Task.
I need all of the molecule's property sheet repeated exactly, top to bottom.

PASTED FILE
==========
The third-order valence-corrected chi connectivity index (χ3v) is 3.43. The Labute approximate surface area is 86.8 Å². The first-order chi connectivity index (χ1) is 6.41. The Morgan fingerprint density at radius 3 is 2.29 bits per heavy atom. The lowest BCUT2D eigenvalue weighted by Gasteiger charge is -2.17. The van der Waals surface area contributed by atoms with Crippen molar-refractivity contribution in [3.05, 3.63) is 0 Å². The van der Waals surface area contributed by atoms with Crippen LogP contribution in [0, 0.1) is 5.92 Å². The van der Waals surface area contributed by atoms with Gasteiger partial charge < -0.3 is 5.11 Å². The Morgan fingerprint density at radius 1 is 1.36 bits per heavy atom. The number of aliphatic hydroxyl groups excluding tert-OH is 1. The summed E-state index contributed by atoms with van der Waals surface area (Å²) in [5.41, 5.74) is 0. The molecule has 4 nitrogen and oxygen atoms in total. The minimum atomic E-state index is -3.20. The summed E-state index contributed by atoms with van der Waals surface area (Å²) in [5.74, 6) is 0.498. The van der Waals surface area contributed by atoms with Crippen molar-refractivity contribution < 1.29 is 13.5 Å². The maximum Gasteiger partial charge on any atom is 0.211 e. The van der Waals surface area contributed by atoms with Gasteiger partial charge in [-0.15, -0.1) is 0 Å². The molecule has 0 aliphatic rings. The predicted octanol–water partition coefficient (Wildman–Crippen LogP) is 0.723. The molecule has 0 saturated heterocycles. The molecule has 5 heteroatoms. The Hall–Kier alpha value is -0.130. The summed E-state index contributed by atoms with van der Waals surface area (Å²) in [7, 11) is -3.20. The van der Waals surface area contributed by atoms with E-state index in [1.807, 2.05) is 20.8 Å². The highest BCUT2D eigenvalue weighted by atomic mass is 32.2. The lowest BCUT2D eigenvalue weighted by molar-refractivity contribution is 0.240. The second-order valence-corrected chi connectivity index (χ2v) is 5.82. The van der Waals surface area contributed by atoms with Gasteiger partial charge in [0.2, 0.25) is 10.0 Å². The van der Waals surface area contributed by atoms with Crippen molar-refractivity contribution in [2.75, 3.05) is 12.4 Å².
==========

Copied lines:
The third-order valence-corrected chi connectivity index (χ3v) is 3.43. The Labute approximate surface area is 86.8 Å². The first-order chi connectivity index (χ1) is 6.41. The Morgan fingerprint density at radius 3 is 2.29 bits per heavy atom. The lowest BCUT2D eigenvalue weighted by Gasteiger charge is -2.17. The van der Waals surface area contributed by atoms with Crippen molar-refractivity contribution in [3.05, 3.63) is 0 Å². The van der Waals surface area contributed by atoms with Crippen LogP contribution in [0, 0.1) is 5.92 Å². The van der Waals surface area contributed by atoms with Gasteiger partial charge < -0.3 is 5.11 Å². The Morgan fingerprint density at radius 1 is 1.36 bits per heavy atom. The number of aliphatic hydroxyl groups excluding tert-OH is 1. The summed E-state index contributed by atoms with van der Waals surface area (Å²) in [5.41, 5.74) is 0. The molecule has 4 nitrogen and oxygen atoms in total. The minimum atomic E-state index is -3.20. The summed E-state index contributed by atoms with van der Waals surface area (Å²) in [5.74, 6) is 0.498. The van der Waals surface area contributed by atoms with Crippen molar-refractivity contribution < 1.29 is 13.5 Å². The maximum Gasteiger partial charge on any atom is 0.211 e. The van der Waals surface area contributed by atoms with Gasteiger partial charge in [-0.15, -0.1) is 0 Å². The molecule has 0 aliphatic rings. The predicted octanol–water partition coefficient (Wildman–Crippen LogP) is 0.723. The molecule has 0 saturated heterocycles. The molecule has 5 heteroatoms. The Hall–Kier alpha value is -0.130. The summed E-state index contributed by atoms with van der Waals surface area (Å²) in [7, 11) is -3.20. The van der Waals surface area contributed by atoms with E-state index in [1.807, 2.05) is 20.8 Å². The highest BCUT2D eigenvalue weighted by atomic mass is 32.2. The lowest BCUT2D eigenvalue weighted by molar-refractivity contribution is 0.240. The second-order valence-corrected chi connectivity index (χ2v) is 5.82. The van der Waals surface area contributed by atoms with Gasteiger partial charge in [0.2, 0.25) is 10.0 Å². The van der Waals surface area contributed by atoms with Crippen molar-refractivity contribution in [2.75, 3.05) is 12.4 Å².